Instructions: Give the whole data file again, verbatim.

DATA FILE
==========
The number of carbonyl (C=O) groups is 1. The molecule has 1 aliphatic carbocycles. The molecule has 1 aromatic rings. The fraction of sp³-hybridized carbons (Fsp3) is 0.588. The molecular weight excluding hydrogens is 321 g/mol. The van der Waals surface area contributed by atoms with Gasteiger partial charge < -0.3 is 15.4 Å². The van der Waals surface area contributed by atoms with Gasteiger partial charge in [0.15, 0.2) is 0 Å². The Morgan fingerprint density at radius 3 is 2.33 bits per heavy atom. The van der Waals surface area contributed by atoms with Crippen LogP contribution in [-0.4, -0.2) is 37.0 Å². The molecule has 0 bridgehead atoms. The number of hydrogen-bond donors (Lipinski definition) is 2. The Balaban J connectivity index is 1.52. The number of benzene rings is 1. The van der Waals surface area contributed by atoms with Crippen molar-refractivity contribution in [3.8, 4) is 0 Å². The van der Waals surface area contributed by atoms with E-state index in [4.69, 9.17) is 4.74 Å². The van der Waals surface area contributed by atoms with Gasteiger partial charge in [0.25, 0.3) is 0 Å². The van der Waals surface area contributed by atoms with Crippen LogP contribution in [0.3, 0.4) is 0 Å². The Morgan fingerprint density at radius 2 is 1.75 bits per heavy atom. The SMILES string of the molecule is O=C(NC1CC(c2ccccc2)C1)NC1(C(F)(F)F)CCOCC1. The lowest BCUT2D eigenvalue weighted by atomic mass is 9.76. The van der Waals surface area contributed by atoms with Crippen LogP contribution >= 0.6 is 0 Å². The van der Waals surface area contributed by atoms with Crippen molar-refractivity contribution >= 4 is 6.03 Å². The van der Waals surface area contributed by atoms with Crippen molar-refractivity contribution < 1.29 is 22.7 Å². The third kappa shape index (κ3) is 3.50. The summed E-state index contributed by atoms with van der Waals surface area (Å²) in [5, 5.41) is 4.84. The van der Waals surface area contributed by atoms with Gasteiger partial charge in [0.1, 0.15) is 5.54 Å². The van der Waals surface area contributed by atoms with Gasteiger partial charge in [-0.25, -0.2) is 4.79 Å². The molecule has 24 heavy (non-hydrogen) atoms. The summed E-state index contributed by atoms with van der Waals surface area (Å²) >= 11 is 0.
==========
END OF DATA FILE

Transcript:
The number of carbonyl (C=O) groups is 1. The molecule has 1 aliphatic carbocycles. The molecule has 1 aromatic rings. The fraction of sp³-hybridized carbons (Fsp3) is 0.588. The molecular weight excluding hydrogens is 321 g/mol. The van der Waals surface area contributed by atoms with Gasteiger partial charge < -0.3 is 15.4 Å². The van der Waals surface area contributed by atoms with Gasteiger partial charge in [0.15, 0.2) is 0 Å². The Morgan fingerprint density at radius 3 is 2.33 bits per heavy atom. The van der Waals surface area contributed by atoms with Crippen LogP contribution in [-0.4, -0.2) is 37.0 Å². The molecule has 0 bridgehead atoms. The number of hydrogen-bond donors (Lipinski definition) is 2. The Balaban J connectivity index is 1.52. The number of benzene rings is 1. The van der Waals surface area contributed by atoms with Crippen molar-refractivity contribution in [3.8, 4) is 0 Å². The van der Waals surface area contributed by atoms with E-state index in [4.69, 9.17) is 4.74 Å². The van der Waals surface area contributed by atoms with Gasteiger partial charge in [0.25, 0.3) is 0 Å². The van der Waals surface area contributed by atoms with Crippen LogP contribution in [0.3, 0.4) is 0 Å². The Morgan fingerprint density at radius 2 is 1.75 bits per heavy atom. The SMILES string of the molecule is O=C(NC1CC(c2ccccc2)C1)NC1(C(F)(F)F)CCOCC1. The lowest BCUT2D eigenvalue weighted by atomic mass is 9.76. The van der Waals surface area contributed by atoms with Crippen LogP contribution >= 0.6 is 0 Å². The van der Waals surface area contributed by atoms with Crippen molar-refractivity contribution >= 4 is 6.03 Å². The van der Waals surface area contributed by atoms with Crippen molar-refractivity contribution < 1.29 is 22.7 Å². The third kappa shape index (κ3) is 3.50. The summed E-state index contributed by atoms with van der Waals surface area (Å²) in [5, 5.41) is 4.84. The van der Waals surface area contributed by atoms with Gasteiger partial charge in [0.1, 0.15) is 5.54 Å². The van der Waals surface area contributed by atoms with Gasteiger partial charge in [-0.25, -0.2) is 4.79 Å². The molecule has 24 heavy (non-hydrogen) atoms. The summed E-state index contributed by atoms with van der Waals surface area (Å²) >= 11 is 0.